Summary: Ephesians 2
Ephesians 2 - The Change of Relationships - July 30, 2006
Good morning. Join me in turning to the book of Ephesians, chapter 2. We have been going through this letter of Paul the Apostle, written to Christians in the town of Ephesus, the capital city of Turkey or Asia Minor as it was known back them. Paul writes to those who have left idol worship -- as the town was the center of the worship of the goddess Diana -- to those who have come to trust in Christ for salvation.
We mentioned that chapters 1-3 deal with doctrine, and chapters 4-6 deal with duty. 1-3 deal with who we are, and 4-6 with how we live. We look at verses 1-4 and we see the key idea: we are blessed with every spiritual blessing in Christ in the heavenly realms. We see that we live on a spiritual plane, and we look beyond just the blessings of health and money and family. We see that on a spiritual, supernatural level God has given us every possible blessing.
We see that the Father chose us for salvation. The Father is the one who initiated our salvation and made it possible. We see it is Christ who has redeemed us, offering us forgiveness by dying in our place on the cross. We see the Holy Spirit seals us, identifying us as a Christian. The Holy Spirit is also our guarantee, our downpayment, our security that we WILL receive all that God has promised we will receive. And because of all of these blessings, our response is to give praise to God. To load him down with our praises.
In the end of chapter 1, Paul has seen the faith and love of these Ephesians believers put into practice, and so he prays all the harder for them. He doesn’t pray for them to GET anything new, because they have already received every spiritual blessing. Paul is praying for the believers to KNOW what they have already been given.
Paul’s prayer is that we would KNOW God on an experiential basis, more and more; that we would ANTICIPATE with hope the calling we have received to salvation; that we would understand the glorious inheritance we have been given; and that we would know the incomparably great power of God. So powerful, that the only thing that comes close to helping us understand it is that this was the power that raised Christ from the dead after he died for our sins, in our place.
In chapter 2 and see Our Position in Christ. In verses 1-10, we see ourselves positionally. We see who we WERE - dead in sins, led astray by the world, the devil, and our flesh, our sin nature. But Paul reminds us we have been given victory by God. We have gone from being a corpse to being made alive, to becoming a masterpiece, a great work of art, showing God’s glory, and we are to do good works so that God may continue to get more and more glory as others see our good works and glorify the Father in heaven.
Today we want to look at the end of chapter 2, verses 11-22. We want to see today RELATIONALLY who we have been made to become. Let’s stand and read the passage together. READ 2:11-22. PRAY!
We mentioned in verses 1-10 we see POSITIONALLY who we have become: a masterpiece of God’s glory. Then we come to verse 11, and it says “therefore” - because we are created to be a masterpiece of God’s glory, how should we live out these good works which we are called to do. And there’s just one problem - we always have to live our lives in a context, in relationships with others. “Being good” wouldn’t be that hard if we didn’t have to put up with other people! But let someone cut in line in front of you, take your parking spot, pass you on the interstate and cut in front right before the two lanes go into one at the construction zone - you’ll quickly remember how HARD it can be to deal with people.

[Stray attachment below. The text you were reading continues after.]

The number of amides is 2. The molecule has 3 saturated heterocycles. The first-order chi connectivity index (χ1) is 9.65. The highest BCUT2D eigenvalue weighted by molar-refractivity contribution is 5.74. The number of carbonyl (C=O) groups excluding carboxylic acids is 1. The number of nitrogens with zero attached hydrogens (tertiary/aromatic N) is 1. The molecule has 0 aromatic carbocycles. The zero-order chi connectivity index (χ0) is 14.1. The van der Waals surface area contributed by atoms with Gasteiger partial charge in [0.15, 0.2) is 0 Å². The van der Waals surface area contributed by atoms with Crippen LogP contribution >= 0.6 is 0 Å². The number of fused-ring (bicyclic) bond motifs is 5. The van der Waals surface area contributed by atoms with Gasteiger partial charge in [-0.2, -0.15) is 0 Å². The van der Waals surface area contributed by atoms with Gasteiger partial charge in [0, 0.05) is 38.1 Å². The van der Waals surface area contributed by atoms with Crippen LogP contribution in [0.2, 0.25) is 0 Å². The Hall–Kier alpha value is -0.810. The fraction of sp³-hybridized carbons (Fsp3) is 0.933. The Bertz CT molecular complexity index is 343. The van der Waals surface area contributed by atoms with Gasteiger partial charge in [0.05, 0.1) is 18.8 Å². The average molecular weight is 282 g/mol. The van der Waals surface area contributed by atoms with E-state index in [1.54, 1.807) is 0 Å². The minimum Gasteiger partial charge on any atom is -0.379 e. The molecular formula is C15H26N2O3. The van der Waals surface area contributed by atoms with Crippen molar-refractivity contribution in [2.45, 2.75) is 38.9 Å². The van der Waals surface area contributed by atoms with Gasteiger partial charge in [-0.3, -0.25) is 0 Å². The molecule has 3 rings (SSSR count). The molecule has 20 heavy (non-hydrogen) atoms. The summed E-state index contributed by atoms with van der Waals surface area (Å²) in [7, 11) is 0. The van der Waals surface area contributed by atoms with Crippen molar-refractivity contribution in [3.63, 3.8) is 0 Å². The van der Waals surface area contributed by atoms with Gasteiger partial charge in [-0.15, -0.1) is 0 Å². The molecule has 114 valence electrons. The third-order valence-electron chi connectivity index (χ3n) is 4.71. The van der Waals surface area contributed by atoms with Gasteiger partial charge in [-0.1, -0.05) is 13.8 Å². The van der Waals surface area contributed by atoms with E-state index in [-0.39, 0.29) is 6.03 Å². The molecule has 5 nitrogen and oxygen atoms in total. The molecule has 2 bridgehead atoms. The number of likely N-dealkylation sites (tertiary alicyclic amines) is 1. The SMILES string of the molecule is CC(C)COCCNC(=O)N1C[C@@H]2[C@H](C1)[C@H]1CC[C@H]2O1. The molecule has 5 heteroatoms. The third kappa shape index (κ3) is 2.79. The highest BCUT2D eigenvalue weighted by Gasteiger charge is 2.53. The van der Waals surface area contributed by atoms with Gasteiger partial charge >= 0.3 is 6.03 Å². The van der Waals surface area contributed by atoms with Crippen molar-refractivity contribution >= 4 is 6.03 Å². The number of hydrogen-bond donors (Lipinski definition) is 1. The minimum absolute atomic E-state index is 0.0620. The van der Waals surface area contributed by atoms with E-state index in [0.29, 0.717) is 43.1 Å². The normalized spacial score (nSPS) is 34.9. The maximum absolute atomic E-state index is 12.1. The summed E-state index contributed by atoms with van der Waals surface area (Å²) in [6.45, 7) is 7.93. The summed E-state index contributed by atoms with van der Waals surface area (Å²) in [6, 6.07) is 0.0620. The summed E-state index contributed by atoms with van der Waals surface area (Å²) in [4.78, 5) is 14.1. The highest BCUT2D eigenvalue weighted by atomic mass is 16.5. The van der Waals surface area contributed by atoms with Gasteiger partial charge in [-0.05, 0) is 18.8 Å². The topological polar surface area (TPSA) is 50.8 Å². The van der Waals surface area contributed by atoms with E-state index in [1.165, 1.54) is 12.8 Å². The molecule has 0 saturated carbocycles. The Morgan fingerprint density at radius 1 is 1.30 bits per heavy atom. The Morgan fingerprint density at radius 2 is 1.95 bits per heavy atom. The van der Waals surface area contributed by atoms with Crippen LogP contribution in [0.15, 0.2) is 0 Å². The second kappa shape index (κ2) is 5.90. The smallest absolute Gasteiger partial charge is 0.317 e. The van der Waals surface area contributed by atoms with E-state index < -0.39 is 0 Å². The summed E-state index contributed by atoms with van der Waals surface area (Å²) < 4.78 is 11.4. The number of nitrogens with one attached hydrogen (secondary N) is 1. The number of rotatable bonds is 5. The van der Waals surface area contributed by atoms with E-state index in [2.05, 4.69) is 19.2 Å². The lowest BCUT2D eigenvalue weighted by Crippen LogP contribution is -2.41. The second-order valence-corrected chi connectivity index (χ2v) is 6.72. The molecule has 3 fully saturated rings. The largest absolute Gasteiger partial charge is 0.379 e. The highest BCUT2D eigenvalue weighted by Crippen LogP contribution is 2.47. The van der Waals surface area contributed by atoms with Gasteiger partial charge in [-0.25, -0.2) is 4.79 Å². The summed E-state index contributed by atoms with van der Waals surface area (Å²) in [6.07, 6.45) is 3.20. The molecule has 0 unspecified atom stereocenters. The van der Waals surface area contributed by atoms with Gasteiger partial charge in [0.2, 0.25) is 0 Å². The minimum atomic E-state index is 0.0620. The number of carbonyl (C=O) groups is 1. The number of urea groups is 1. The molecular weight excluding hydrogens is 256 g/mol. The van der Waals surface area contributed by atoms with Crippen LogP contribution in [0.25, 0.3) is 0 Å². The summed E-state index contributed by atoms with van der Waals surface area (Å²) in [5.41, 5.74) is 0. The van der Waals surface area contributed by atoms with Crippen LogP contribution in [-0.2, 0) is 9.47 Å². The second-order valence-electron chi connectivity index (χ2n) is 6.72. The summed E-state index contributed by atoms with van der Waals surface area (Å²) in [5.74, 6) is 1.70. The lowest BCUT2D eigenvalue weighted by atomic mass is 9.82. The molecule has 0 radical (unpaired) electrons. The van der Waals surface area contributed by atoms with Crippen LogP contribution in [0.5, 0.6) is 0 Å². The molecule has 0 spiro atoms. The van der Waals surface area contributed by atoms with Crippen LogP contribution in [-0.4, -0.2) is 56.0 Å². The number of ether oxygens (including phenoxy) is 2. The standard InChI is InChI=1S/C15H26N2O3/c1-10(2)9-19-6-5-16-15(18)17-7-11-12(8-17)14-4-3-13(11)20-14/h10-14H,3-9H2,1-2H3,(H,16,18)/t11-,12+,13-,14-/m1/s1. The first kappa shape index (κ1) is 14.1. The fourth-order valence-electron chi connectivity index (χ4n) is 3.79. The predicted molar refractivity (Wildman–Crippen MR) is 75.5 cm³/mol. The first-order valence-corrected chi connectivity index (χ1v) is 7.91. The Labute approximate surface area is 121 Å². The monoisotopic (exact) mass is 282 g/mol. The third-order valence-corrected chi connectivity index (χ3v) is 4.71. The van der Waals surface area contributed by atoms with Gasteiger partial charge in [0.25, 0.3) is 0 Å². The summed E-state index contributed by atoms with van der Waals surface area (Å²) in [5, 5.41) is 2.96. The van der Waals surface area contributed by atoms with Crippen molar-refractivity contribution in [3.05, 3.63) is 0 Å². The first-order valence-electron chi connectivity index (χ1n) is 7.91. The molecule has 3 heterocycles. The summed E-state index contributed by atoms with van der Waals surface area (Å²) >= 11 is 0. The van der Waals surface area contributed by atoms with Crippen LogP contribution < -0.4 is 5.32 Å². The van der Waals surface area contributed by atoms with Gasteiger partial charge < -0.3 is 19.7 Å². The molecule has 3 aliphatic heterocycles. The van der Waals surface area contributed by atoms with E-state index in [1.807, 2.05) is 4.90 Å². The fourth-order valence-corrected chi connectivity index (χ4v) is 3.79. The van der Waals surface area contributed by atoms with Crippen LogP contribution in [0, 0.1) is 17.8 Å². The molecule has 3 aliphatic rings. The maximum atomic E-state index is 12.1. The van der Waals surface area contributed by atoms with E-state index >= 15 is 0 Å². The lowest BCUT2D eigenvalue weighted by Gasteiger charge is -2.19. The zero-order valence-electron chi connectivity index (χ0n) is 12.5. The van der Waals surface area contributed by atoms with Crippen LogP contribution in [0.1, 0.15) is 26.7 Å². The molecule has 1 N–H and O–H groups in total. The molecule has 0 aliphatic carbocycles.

Paul deals here in chapter 2 with relationships. And once again, he uses the same format he does in the first part of the chapter. In verses 11-12 he deals with WHO WE WERE before our reconciliation; verses 13-18 deal with the IMPACT of Christ’s reconciliation; and verses 19-22 deal with who we ARE TO BE after our reconciliation. First, Relationally . . .
1. Remember Who You Were
Paul writes to the Ephesians, residents and citizens of Turkey, Asia Minor, and he uses one key word to describe them: Gentiles. Basically it is a general word to describe any people groups. It is the word ETHNOS - from which we get our term “ethnic”. Basically he calls them an ETHNIC GROUP. But the key is the opposite of being a Gentile. It was being a JEW! And to any unconverted Jew, being a Gentile was a great disgrace and dishonor. The Jews saw themselves as the chosen race, the people of God. The Jews had this mistaken view that “Gentiles were created by God to fuel the fires of hell.” In fact, there was one key characteristic about every Gentile that showed the Jews that Gentiles were “second-class citizens: circumcision. Every Jewish male was circumcised on the 8th day. It was a ritual that went all the way back to Abraham. The cutting away of the foreskin on the male genitals was a sign of their identification as being set apart for God.